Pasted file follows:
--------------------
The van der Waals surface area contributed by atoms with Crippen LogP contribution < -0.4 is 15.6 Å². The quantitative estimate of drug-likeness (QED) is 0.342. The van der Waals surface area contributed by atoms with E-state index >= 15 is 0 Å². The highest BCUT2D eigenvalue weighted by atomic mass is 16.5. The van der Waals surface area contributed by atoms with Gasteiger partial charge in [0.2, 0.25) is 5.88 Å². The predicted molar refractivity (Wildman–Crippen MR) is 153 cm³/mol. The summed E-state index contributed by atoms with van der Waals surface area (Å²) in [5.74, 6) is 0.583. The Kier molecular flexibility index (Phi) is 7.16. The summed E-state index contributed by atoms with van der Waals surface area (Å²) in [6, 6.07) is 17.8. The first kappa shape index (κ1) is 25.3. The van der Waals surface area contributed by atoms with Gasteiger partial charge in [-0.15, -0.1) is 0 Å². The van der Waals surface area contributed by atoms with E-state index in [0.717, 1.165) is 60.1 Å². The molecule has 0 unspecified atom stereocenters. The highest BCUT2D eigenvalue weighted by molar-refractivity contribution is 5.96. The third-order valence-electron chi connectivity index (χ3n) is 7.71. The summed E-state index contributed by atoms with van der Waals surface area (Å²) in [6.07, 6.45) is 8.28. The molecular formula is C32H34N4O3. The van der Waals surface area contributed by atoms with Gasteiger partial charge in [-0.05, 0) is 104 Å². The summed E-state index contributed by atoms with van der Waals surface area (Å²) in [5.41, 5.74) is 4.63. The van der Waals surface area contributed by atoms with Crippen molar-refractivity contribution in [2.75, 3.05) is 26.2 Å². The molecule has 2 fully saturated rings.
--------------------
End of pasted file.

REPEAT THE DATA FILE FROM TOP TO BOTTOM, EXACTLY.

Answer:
The van der Waals surface area contributed by atoms with Crippen LogP contribution < -0.4 is 15.6 Å². The quantitative estimate of drug-likeness (QED) is 0.342. The van der Waals surface area contributed by atoms with E-state index >= 15 is 0 Å². The highest BCUT2D eigenvalue weighted by atomic mass is 16.5. The van der Waals surface area contributed by atoms with Gasteiger partial charge in [0.2, 0.25) is 5.88 Å². The predicted molar refractivity (Wildman–Crippen MR) is 153 cm³/mol. The summed E-state index contributed by atoms with van der Waals surface area (Å²) in [5.74, 6) is 0.583. The Kier molecular flexibility index (Phi) is 7.16. The summed E-state index contributed by atoms with van der Waals surface area (Å²) in [6, 6.07) is 17.8. The first kappa shape index (κ1) is 25.3. The van der Waals surface area contributed by atoms with Gasteiger partial charge in [-0.15, -0.1) is 0 Å². The van der Waals surface area contributed by atoms with E-state index in [0.717, 1.165) is 60.1 Å². The molecule has 0 unspecified atom stereocenters. The highest BCUT2D eigenvalue weighted by molar-refractivity contribution is 5.96. The third-order valence-electron chi connectivity index (χ3n) is 7.71. The summed E-state index contributed by atoms with van der Waals surface area (Å²) in [6.07, 6.45) is 8.28. The molecular formula is C32H34N4O3. The van der Waals surface area contributed by atoms with Gasteiger partial charge in [-0.05, 0) is 104 Å². The summed E-state index contributed by atoms with van der Waals surface area (Å²) in [5.41, 5.74) is 4.63. The van der Waals surface area contributed by atoms with Crippen molar-refractivity contribution in [2.75, 3.05) is 26.2 Å². The molecule has 2 fully saturated rings.